Vitacam can be installed as a part of a facility’s own IT infrastructure by processing the video material on the facility’s own servers. In addition, Vitacam PC application can also be run using a designated desktop or mini PC, or a
laptop for a portable, standalone solution. Video clips recorded on Vtacam mobile apps can also be processed on local servers behind firewalls, if required to comply with local legistlation.
Processing in the cloud
Video clips recorded on the Vitacam mobile apps can be processed on commercially available GDPR-compliant cloud services, for speed and scalability. Video clips are never retained either on the smartphone or in the cloud and are automatically
deleted immediately after processing. The cloud server can be located in-country with any preferred provider, as required. The video clips are optimized for both performance and file size, to minimize connectivity costs. No personal
data is transferred to or stored on any 3rd party or our own servers. Vitacam development team only tracks anonymised usage statistics.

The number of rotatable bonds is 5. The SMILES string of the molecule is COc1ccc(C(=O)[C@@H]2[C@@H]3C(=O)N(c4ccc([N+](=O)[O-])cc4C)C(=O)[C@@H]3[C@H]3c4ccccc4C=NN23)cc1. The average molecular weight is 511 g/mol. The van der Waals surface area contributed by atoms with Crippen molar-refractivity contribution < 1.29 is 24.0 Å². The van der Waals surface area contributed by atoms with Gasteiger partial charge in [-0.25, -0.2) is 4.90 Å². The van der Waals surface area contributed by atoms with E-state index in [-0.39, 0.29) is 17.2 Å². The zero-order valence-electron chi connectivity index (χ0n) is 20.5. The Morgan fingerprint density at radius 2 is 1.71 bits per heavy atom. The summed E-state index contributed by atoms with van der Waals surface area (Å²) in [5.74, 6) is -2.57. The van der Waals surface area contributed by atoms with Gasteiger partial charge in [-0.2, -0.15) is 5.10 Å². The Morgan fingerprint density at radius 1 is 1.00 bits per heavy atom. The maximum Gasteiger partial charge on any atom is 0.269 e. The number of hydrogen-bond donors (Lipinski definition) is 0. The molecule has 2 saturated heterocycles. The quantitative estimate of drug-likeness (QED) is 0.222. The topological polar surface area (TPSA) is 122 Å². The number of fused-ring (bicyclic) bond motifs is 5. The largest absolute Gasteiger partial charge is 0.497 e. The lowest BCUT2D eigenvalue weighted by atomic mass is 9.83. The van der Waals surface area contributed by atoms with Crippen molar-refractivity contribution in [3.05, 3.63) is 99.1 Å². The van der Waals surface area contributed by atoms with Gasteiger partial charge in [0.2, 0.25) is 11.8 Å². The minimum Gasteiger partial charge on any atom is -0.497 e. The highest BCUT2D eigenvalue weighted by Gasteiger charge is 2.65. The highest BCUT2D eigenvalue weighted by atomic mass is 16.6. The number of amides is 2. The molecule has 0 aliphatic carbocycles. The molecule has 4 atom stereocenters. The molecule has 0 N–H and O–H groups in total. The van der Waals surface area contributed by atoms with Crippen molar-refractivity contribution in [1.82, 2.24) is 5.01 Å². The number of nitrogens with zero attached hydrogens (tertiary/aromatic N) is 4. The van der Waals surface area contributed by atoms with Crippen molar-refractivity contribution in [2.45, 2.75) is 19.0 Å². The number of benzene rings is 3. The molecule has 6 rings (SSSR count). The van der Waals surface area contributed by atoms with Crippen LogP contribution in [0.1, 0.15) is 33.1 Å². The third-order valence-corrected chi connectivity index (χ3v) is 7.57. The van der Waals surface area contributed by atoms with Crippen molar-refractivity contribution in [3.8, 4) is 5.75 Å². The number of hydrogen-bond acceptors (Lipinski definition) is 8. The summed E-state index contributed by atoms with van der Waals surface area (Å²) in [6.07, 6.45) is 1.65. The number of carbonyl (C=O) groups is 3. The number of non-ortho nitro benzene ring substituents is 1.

On the mobile application
Processed measurements derived from smartphone-recorded video clips are returned to the application for viewing. Results can be displayed in a simple numerical format, or they can be connected to a patient registered in the system, enabling the calculation of a total warning score of all measured vital parameters, as well as the tracking of health trends.
On the PC application
Measurements conducted on the desktop application of Vitacam update on the screen every 15 seconds, making it possible to track a patient’s vital parameters over a period of minutes. Results are time stamped, colour-coded and displayed both in a list view as well as a trend. In addition, the software automatically calculates the median value of all results and can be minimized to a practical widget format when performing other tasks.
Written to patient record
Results from Vitacam can be automatically transferred from our server to an electronic patient record system, through FIHR or HL7 messaging. Vitacam does not need to read any data from a patient record system. For more information, contact us directly.
Integrated to another solution
Online doctor’s appointments, video monitoring of ward patients, in-app measurements for existing smartphone applications – video measurements have the potential for a lot. Vitacam measurements can also be utilized as an SDK component, strengthening a pre-existing application.